Essay On Man Epistle 1

Essay On Man Epistle 1-73
His offence in the eyes of de Crousaz was that he had left out of account all doctrines of orthodox theology.But if he had been orthodox of the orthodox, his argument obviously could have been directed only to the form of doubt it sought to overcome.

His offence in the eyes of de Crousaz was that he had left out of account all doctrines of orthodox theology.But if he had been orthodox of the orthodox, his argument obviously could have been directed only to the form of doubt it sought to overcome.

And when his closing hymn was condemned as the freethinker’s hymn, its censurers surely forgot that their arguments against it would equally apply to the Lord’s Prayer, of which it is, in some degree, a paraphrase.

The first design of the Essay on Man arranged it into four books, each consisting of a distinct group of Epistles.

Milton sought to set forth the story of the Fall in such way as to show that God was love.

Pope dealt with the question of God in Nature, and the world of Man. de Crousaz, Professor of Philosophy and Mathematics in the University of Lausanne, and defended by Warburton, then chaplain to the Prince of Wales, in six letters published in 1739, and a seventh in 1740, for which Pope (who died in 1744) was deeply grateful.

“And this was the occasion of my imitating some others of the Satires and Epistles.” The two dialogues finally used as the Epilogue to the Satires were first published in the year 1738, with the name of the year, “Seventeen Hundred and Thirty-eight.” Samuel Johnson’s “London,” his first bid for recognition, appeared in the same week, and excited in Pope not admiration only, but some active endeavour to be useful to its author.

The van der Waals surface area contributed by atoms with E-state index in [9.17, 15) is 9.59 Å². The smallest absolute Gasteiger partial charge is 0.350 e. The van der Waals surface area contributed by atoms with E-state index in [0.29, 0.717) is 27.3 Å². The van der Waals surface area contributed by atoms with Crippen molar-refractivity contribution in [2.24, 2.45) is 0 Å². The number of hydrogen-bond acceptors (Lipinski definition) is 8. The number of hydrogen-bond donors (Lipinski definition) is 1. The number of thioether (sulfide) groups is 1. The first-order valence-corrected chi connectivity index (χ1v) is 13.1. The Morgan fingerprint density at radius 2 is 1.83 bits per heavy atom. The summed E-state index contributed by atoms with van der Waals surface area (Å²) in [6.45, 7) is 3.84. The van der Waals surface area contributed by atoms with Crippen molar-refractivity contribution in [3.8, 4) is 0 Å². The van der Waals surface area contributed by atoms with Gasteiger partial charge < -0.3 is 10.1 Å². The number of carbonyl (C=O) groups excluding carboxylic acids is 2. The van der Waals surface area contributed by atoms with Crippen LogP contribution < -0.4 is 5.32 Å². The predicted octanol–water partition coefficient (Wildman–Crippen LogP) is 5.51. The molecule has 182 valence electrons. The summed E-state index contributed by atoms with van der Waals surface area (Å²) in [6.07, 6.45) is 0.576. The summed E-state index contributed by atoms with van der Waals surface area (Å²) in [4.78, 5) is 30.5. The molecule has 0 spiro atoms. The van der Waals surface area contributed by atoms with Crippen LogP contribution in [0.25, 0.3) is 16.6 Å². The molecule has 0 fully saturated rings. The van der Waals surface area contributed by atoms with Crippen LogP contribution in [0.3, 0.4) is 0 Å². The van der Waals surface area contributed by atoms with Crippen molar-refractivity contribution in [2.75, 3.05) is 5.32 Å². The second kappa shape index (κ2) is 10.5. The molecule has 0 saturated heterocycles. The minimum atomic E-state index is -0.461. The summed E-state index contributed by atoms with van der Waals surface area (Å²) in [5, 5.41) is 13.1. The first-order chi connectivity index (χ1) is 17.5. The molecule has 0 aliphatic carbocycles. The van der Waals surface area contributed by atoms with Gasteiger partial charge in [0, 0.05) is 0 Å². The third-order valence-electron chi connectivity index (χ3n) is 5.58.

The reader of Pope, as of every author, is advised to begin by letting him say what he has to say, in his own manner to an open mind that seeks only to receive the impressions which the writer wishes to convey.

Bayle, he said, is now in Heaven, and from his place by the throne of God, he sees the harmony of the great Universe, and doubts no more.

We see only a little part in which are many details that have purposes beyond our ken.

The argument of Leibnitz’s Theodicee was widely used; and although Pope said that he had never read the Theodicee, his “Essay on Man” has a like argument.

When any book has a wide influence upon opinion, its general ideas pass into the minds of many people who have never read it.

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